Home of the baseball's Boston Braves until they left for Milwaukee after the 1952 season (later moving south to become the Atlanta Braves). Built in 1915 to replace South End Grounds, which had been Boston's first ballpark. Also housed the NFL's Boston Braves, and the AFL's Boston Patriots (later the New England Patriots). After the Braves left, Boston University bought the field, renovated it for football, and renamed it Nickerson Field. The BU Terriers played there until 1997, and Nickerson is still used for field hockey and soccer. Anyone driving on the Mass Pike into Boston, keep an eye out to your right, and you won't be able to miss Nickerson (it's before Fenway Park).

James Gaffney, owner of the Braves in the teens, hated over-the-wall home runs, and built his park accordingly. When Braves Field opened, the centerfield fence was 550 feet from home plate; to make matters worse, the ballpark was oriented in such a way that the wind blew directly towards home plate. Needless to day, all 8 home runs hit in the first year at Braves Field were of the inside-the-park variety. When the dead ball era ended in 1920 and home runs became popular, the dimensions were scaled down, but Braves Field was never friendly to power hitters. Braves Field also featured a 2000 seat section in rightfield, where fans could get a ticket for the relatively cheap price of 25 cents. However, the Braves were not particularly popular, and this section was renamed the Jury Box after a sportswriter noticed only 12 fans occupied the section on a particularly sad day.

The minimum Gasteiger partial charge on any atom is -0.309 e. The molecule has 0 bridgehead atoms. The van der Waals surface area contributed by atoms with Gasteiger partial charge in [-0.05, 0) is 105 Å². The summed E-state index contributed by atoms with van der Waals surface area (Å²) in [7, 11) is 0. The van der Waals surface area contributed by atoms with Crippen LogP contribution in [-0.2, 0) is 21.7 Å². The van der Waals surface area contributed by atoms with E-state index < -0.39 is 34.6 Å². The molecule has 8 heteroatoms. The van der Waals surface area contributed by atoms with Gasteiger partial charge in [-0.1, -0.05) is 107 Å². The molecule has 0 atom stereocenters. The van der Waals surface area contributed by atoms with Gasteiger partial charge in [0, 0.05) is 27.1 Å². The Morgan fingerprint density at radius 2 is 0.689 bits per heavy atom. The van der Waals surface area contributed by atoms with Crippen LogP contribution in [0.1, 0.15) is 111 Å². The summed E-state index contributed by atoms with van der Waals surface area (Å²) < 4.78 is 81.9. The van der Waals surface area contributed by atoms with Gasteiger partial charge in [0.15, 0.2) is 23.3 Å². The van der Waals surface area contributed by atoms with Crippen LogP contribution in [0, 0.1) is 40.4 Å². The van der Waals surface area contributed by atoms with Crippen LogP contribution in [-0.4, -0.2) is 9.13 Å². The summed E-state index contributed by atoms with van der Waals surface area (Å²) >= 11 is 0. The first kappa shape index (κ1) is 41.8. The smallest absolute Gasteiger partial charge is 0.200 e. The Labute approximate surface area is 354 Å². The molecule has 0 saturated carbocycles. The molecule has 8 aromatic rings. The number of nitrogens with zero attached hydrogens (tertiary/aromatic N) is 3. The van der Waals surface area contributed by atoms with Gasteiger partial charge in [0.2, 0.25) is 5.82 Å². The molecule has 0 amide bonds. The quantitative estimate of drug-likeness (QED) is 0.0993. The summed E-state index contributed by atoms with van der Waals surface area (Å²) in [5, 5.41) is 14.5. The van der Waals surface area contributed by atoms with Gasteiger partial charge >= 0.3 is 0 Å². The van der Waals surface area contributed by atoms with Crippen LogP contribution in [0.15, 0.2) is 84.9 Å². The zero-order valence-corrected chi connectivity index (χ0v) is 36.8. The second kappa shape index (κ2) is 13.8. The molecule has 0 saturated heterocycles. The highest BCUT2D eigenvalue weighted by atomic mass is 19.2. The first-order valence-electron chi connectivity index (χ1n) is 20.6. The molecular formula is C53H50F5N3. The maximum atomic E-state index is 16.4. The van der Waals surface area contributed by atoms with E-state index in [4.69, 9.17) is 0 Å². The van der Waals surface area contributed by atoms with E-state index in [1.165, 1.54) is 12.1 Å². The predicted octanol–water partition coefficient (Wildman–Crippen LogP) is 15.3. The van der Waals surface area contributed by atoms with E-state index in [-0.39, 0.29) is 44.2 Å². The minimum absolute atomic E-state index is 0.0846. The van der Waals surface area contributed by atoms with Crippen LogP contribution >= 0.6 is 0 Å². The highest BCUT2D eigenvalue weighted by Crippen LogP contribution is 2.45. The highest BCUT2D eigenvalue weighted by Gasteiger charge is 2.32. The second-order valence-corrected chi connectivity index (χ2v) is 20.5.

Braves Field hosted two World Series in its first two years of existence; unfortunately, neither involved the Braves. Instead, the Boston Red Sox decided to use Braves Field in the World Series, as it held ten thousand more fans than their own Fenway Park. The Braves only played one World Series in Braves Field; in 1948 they lost in six games to the Cleveland Indians. Braves Field hosted one All-Star Game, in 1936, and was Babe Ruth's home in 1935 before he retired. It also was the site of major league baseball's longest game; in 1920 the Braves and the Brooklyn Dodgers struggled for 26 innings before heading home.

Original dimensions:
Left: 402 ft.
Center: 550
Right: 402

Final dimensions:
Left: 337
Center: 370
Right: 319

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